The best description of Mr. Georgeson’s music I have seen comes from a 1996 interview in the NME. Speaking of Devant, Mikey says, “Somewhere around 1973, pop could have gone somewhere else. And I think that we are at the end of one of those corridors that has been neglected.” For me, the music has always been difficult to describe, both familiar and strange, like a song you’ve always known but not yet knew you knew it, continually, pleasantly, surprising. There’s the Bowie influence, sure, as well as a lot of glam in both music and presentation (though perhaps there is no difference between the two), but as far as what it actually sounds like, I find it hard to pinpoint. Classic, timeless pop songs played with all the magic and enthusiasm of rock. The debut Devant album, Work, Lovelife, Miscellaneous is a perfect record, as is the follow-up Shiney On The Inside, continuing the magical glamorous journey through darker territory. The videos for the singles are also a treat – Cookie and Pimlico especially.
And Mikey always surprises and delights with his lyrics, one of my personal favourites being the chorus of Parallel Universe—“Is there really only one Big Bang? Is there only one Kool & The Gang?” As Mr. Solo he has released two near-perfect records thus far. 2006’s All Will Be Revealed exploring a more synth-pop vein and Wonders Never Cease being my favourite record of 2009, featuring the stunning Astrology and Yellow Jelly Babies. Mikey is also constantly adding to a collection of Demonstration Songs that one can download for free from Corporate Records. And you can check out his very interesting blog here.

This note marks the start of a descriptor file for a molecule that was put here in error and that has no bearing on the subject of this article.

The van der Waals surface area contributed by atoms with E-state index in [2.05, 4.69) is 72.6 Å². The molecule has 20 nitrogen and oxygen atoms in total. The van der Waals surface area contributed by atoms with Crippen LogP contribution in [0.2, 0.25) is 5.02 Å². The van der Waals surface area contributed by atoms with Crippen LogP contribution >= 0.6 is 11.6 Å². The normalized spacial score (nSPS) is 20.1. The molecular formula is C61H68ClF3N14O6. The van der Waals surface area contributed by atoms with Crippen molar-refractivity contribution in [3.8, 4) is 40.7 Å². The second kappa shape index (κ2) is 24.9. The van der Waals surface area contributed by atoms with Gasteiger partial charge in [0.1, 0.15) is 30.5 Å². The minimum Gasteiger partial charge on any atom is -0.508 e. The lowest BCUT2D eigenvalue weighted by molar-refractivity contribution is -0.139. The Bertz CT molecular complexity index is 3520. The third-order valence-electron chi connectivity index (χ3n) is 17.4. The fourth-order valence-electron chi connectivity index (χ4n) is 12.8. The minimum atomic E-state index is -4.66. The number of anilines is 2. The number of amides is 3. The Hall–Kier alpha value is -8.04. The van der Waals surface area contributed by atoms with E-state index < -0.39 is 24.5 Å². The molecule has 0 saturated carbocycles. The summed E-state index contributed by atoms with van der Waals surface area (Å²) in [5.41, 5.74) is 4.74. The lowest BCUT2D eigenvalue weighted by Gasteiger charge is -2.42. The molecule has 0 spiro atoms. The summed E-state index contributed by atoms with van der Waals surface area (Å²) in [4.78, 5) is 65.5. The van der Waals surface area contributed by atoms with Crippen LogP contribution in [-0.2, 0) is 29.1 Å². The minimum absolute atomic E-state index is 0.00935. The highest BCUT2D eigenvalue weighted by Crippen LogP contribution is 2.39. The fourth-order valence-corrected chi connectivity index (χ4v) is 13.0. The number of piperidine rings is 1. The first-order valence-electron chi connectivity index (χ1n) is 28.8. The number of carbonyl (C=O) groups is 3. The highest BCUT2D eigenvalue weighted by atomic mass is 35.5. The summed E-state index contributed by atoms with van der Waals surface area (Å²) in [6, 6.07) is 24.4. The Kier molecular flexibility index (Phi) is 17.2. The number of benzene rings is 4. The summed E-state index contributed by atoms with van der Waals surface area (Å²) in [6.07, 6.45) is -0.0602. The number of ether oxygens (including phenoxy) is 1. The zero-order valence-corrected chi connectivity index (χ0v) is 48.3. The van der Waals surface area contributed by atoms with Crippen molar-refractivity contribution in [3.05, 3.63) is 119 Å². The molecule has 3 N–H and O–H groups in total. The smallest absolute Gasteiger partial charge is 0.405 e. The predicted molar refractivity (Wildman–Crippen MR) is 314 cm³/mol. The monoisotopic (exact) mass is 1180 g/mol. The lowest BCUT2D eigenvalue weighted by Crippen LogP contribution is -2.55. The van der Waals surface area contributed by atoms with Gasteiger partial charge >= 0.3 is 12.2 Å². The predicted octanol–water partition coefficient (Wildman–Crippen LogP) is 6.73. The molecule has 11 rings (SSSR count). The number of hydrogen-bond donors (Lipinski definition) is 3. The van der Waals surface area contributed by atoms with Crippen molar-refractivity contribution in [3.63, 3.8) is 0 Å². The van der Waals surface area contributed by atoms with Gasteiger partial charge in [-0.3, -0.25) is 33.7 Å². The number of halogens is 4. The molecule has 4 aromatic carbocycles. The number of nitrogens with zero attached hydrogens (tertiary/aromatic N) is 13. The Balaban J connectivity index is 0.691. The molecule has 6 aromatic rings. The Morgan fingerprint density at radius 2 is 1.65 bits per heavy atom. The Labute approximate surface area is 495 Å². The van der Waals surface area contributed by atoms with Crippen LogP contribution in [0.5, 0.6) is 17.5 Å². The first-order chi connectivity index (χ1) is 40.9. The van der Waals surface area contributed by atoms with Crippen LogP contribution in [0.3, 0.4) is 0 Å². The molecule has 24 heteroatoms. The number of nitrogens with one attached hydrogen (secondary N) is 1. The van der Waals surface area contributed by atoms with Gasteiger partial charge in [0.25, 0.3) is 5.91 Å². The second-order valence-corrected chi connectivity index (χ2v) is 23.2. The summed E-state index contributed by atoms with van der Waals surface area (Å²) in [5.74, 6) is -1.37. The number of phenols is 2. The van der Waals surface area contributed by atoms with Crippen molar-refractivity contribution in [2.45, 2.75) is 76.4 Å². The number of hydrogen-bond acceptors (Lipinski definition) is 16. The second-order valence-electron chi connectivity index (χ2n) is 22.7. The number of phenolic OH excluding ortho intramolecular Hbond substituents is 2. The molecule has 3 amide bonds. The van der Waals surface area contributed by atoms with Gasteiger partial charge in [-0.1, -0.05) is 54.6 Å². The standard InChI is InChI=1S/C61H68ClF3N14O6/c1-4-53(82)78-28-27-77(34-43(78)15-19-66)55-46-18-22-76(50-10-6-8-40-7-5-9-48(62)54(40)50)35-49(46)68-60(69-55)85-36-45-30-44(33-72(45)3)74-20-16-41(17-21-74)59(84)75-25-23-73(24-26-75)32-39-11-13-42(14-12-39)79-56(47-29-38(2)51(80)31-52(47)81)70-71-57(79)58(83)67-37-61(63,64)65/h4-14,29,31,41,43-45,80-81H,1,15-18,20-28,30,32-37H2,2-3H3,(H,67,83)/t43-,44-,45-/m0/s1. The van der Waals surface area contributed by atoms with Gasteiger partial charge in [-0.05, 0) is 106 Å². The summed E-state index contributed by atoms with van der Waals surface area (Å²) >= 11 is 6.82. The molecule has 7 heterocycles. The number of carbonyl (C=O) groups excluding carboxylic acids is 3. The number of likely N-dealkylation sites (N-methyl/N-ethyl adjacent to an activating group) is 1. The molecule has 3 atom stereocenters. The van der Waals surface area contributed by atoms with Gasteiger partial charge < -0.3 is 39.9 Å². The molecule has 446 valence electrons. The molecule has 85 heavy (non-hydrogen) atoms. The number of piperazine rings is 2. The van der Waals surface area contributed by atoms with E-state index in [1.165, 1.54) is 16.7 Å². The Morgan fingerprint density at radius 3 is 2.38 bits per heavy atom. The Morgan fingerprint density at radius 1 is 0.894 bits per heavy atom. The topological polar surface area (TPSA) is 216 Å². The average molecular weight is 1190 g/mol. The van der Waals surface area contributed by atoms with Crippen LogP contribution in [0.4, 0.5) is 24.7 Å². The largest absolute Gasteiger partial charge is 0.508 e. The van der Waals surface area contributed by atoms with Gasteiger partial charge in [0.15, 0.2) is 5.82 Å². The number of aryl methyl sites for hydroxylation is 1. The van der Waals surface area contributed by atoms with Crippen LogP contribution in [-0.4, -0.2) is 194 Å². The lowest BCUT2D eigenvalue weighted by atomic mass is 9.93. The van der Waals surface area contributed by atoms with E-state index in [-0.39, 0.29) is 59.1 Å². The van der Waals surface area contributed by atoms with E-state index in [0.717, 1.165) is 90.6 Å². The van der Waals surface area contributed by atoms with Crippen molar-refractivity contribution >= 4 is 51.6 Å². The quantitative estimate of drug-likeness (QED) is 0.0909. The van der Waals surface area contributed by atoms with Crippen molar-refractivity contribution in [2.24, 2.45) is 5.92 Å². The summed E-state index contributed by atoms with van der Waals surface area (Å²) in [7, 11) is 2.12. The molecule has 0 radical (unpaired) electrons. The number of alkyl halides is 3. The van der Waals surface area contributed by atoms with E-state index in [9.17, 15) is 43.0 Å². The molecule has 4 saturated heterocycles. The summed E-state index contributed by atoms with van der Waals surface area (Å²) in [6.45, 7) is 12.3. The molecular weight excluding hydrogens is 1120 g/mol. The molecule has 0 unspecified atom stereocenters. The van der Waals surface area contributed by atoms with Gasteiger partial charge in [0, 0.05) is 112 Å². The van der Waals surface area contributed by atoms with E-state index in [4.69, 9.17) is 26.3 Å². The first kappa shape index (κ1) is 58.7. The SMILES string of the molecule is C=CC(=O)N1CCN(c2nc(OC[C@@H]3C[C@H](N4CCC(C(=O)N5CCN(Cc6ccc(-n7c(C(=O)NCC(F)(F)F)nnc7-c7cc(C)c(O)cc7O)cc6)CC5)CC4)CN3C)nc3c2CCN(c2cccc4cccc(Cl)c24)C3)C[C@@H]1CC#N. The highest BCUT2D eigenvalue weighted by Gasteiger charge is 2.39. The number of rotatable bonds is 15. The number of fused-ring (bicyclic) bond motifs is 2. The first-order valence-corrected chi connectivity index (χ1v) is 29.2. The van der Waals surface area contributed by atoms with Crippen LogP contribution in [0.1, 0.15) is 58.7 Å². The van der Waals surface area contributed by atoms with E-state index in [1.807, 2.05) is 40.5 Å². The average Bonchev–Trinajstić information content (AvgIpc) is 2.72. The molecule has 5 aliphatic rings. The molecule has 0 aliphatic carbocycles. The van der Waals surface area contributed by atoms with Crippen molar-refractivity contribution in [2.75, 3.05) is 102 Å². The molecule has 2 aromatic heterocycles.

And last but certainly not least, I had the chance to interview David Shah about The Melting Ice Caps. I first saw David perform on his own at the single release party for my band H Bird. The audience was blown away by his never-before-heard solo material, Hard To Get and Don’t Say A Word, and greatly enjoyed his cover of Kirsty MacColl’s We’ll Never Pass This Way Again. After Luxembourg broke up, those two songs would make up the first Ice Caps’ single, the former produced by Lux’s Alex Potterill and the later co-produced with myself. On themeltingicecaps.co.uk now, there have been 6 further singles, an EP, 8 other songs and a split single with The Soft Close-Ups. The Soft Close-Ups being David and myself. Having always been an admirer of David’s wonderful voice and lyrics, it has been a great honour to work with him. All The Soft Close-Ups songs thus far are also offered there for free. Having begun as a one-man project, The Melting Ice Caps now feature a full live band, who also play on The Strike EP. Ice Caps videos have started to make an appearance too – the cute Mise En Scene as well as Pavlovian Boy and Oh Brother from the new EP.
And no overview of the Ice Caps would be complete without mention of the essential pop listening that is the gorgeously bittersweet Selfish Bachelor.
The interviews with David Barnett, Mr. Solo, and David Shah will be up here as well over the next couple of days. You’ll also find a list of links to almost all their projects, with free music aplenty.